We know that when you become a volunteer, you are actively working to help those in need. But did you know that volunteering can be good for you, and that it can improve your health?
Humans have an innate need to help others but our busy, modern lives often get in way of doing so. Therefore, you feel good about yourself when you help others and when you decide to volunteer, you are also helping yourself.
How does volunteer work improve your health?
Volunteer work can improve your cardiovascular health by lowering your blood pressure and, in this way, improve heart problems. A study done by the University of Michigan Research Center, showed that those participants who volunteered had lower levels of chest pain and cholesterol than non-volunteers.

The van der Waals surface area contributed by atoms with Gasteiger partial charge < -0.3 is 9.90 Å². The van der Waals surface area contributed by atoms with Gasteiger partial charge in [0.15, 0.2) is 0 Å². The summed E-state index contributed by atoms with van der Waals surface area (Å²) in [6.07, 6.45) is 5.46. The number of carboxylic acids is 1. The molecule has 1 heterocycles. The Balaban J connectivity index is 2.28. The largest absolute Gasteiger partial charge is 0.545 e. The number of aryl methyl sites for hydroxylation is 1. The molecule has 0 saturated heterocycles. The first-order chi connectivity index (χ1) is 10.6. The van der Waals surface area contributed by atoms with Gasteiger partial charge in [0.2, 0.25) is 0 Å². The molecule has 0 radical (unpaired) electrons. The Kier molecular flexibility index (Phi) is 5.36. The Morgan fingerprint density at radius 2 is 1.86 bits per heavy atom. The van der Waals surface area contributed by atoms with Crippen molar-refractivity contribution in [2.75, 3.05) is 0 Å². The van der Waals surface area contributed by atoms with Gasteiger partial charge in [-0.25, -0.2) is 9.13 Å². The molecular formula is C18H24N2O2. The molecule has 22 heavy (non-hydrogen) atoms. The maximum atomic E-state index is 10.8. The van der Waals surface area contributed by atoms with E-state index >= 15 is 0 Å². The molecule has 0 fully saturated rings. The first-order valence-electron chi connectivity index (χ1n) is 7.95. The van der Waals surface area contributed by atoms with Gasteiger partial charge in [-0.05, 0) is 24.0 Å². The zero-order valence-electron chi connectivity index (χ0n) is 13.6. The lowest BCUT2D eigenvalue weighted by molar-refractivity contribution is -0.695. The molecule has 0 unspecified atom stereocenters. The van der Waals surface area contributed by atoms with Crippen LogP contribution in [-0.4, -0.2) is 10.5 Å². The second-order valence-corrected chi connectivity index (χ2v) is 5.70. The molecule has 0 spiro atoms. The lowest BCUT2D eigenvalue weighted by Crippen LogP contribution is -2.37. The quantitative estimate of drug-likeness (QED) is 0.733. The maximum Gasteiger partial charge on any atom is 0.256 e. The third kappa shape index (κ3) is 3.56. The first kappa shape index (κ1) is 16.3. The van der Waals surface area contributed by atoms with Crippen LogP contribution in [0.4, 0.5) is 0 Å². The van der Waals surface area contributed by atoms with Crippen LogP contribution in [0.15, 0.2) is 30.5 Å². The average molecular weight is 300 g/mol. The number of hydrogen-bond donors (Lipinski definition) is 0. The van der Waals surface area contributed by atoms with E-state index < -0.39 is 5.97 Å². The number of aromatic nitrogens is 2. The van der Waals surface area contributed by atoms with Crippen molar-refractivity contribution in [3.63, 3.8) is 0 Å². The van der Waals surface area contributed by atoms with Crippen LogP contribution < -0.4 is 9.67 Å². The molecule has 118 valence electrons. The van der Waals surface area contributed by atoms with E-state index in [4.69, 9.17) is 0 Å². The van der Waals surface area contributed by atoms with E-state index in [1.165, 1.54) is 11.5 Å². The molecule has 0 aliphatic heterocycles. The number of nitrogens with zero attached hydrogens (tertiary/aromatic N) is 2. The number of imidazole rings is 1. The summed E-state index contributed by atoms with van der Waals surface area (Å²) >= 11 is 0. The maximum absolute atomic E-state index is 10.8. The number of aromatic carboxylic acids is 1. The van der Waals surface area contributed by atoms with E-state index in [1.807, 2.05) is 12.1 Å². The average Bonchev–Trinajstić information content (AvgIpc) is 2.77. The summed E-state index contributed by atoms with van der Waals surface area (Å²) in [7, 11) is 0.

Another study done on older adults who volunteered demonstrated that those who spend time volunteering may live longer than those who do not.
Volunteering simultaneously gives you a sense of purpose and keeps you active. Studies have shown that volunteering can improve your mood and increase your cognitive functioning. Active volunteers show reduced levels of anxiety and depression and an overall sense of well-being. Volunteers also generally recover more quickly from surgery, they sleep better and have healthier immune systems when compared to people who do not volunteer.